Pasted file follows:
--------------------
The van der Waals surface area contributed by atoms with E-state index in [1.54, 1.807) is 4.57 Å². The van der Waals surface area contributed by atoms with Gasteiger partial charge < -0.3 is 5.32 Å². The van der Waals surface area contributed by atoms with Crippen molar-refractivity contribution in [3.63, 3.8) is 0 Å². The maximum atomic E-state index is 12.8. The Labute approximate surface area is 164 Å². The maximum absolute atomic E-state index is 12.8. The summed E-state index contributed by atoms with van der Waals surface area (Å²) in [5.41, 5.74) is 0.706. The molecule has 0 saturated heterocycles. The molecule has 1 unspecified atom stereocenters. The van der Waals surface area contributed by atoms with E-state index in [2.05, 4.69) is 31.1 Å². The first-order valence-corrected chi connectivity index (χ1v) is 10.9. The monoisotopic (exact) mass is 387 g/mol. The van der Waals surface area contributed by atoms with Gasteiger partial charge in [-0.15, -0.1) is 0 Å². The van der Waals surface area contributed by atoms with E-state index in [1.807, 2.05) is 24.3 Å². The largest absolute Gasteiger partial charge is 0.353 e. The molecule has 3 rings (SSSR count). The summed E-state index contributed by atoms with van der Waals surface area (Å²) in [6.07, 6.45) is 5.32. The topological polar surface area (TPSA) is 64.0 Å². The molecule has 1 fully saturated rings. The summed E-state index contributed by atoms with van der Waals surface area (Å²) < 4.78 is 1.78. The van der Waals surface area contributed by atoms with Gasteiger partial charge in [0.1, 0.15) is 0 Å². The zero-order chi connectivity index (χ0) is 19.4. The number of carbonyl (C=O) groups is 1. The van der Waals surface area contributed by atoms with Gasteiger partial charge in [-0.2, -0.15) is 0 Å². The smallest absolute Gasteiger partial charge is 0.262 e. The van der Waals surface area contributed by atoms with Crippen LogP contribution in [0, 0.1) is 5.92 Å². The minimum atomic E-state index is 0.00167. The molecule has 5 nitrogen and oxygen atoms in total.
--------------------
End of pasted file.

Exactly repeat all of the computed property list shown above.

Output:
The van der Waals surface area contributed by atoms with E-state index in [1.54, 1.807) is 4.57 Å². The van der Waals surface area contributed by atoms with Gasteiger partial charge < -0.3 is 5.32 Å². The van der Waals surface area contributed by atoms with Crippen molar-refractivity contribution in [3.63, 3.8) is 0 Å². The maximum atomic E-state index is 12.8. The Labute approximate surface area is 164 Å². The maximum absolute atomic E-state index is 12.8. The summed E-state index contributed by atoms with van der Waals surface area (Å²) in [5.41, 5.74) is 0.706. The molecule has 0 saturated heterocycles. The molecule has 1 unspecified atom stereocenters. The van der Waals surface area contributed by atoms with E-state index in [2.05, 4.69) is 31.1 Å². The first-order valence-corrected chi connectivity index (χ1v) is 10.9. The monoisotopic (exact) mass is 387 g/mol. The van der Waals surface area contributed by atoms with Gasteiger partial charge in [-0.15, -0.1) is 0 Å². The van der Waals surface area contributed by atoms with E-state index in [1.807, 2.05) is 24.3 Å². The largest absolute Gasteiger partial charge is 0.353 e. The molecule has 3 rings (SSSR count). The summed E-state index contributed by atoms with van der Waals surface area (Å²) in [6.07, 6.45) is 5.32. The topological polar surface area (TPSA) is 64.0 Å². The molecule has 1 fully saturated rings. The summed E-state index contributed by atoms with van der Waals surface area (Å²) < 4.78 is 1.78. The van der Waals surface area contributed by atoms with Gasteiger partial charge in [0.1, 0.15) is 0 Å². The zero-order chi connectivity index (χ0) is 19.4. The number of carbonyl (C=O) groups is 1. The van der Waals surface area contributed by atoms with Gasteiger partial charge in [-0.2, -0.15) is 0 Å². The smallest absolute Gasteiger partial charge is 0.262 e. The van der Waals surface area contributed by atoms with Crippen LogP contribution in [0, 0.1) is 5.92 Å². The minimum atomic E-state index is 0.00167. The molecule has 5 nitrogen and oxygen atoms in total.